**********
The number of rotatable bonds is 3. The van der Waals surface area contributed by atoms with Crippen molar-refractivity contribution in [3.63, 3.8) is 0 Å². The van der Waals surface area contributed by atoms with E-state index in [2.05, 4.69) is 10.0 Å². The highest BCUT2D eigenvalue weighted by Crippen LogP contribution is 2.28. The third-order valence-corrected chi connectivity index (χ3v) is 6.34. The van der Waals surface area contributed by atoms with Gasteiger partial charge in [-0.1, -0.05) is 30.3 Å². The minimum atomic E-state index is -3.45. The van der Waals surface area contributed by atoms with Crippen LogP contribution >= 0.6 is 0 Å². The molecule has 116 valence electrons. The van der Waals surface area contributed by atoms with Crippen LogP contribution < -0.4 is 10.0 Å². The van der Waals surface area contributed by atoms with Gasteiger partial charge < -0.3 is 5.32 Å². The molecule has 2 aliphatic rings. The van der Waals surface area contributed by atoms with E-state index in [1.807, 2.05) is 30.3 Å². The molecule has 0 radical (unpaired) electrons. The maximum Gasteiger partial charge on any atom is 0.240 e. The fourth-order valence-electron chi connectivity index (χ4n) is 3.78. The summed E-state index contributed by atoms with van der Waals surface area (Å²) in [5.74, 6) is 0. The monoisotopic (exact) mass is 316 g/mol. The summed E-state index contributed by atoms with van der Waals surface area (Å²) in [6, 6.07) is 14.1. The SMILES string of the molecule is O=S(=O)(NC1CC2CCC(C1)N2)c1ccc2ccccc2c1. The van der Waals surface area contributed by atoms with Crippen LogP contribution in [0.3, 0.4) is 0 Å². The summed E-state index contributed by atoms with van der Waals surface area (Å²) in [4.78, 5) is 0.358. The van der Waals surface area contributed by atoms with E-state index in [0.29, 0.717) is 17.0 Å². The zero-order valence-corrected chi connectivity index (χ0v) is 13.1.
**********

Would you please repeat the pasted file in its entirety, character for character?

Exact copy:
The number of rotatable bonds is 3. The van der Waals surface area contributed by atoms with Crippen molar-refractivity contribution in [3.63, 3.8) is 0 Å². The van der Waals surface area contributed by atoms with E-state index in [2.05, 4.69) is 10.0 Å². The highest BCUT2D eigenvalue weighted by Crippen LogP contribution is 2.28. The third-order valence-corrected chi connectivity index (χ3v) is 6.34. The van der Waals surface area contributed by atoms with Gasteiger partial charge in [-0.1, -0.05) is 30.3 Å². The minimum atomic E-state index is -3.45. The van der Waals surface area contributed by atoms with Crippen LogP contribution >= 0.6 is 0 Å². The molecule has 116 valence electrons. The van der Waals surface area contributed by atoms with Crippen LogP contribution < -0.4 is 10.0 Å². The van der Waals surface area contributed by atoms with Gasteiger partial charge < -0.3 is 5.32 Å². The molecule has 2 aliphatic rings. The van der Waals surface area contributed by atoms with E-state index in [1.807, 2.05) is 30.3 Å². The molecule has 0 radical (unpaired) electrons. The maximum Gasteiger partial charge on any atom is 0.240 e. The fourth-order valence-electron chi connectivity index (χ4n) is 3.78. The summed E-state index contributed by atoms with van der Waals surface area (Å²) in [5.74, 6) is 0. The monoisotopic (exact) mass is 316 g/mol. The summed E-state index contributed by atoms with van der Waals surface area (Å²) in [6, 6.07) is 14.1. The SMILES string of the molecule is O=S(=O)(NC1CC2CCC(C1)N2)c1ccc2ccccc2c1. The van der Waals surface area contributed by atoms with Crippen LogP contribution in [0.3, 0.4) is 0 Å². The summed E-state index contributed by atoms with van der Waals surface area (Å²) in [4.78, 5) is 0.358. The van der Waals surface area contributed by atoms with E-state index in [0.29, 0.717) is 17.0 Å². The zero-order valence-corrected chi connectivity index (χ0v) is 13.1.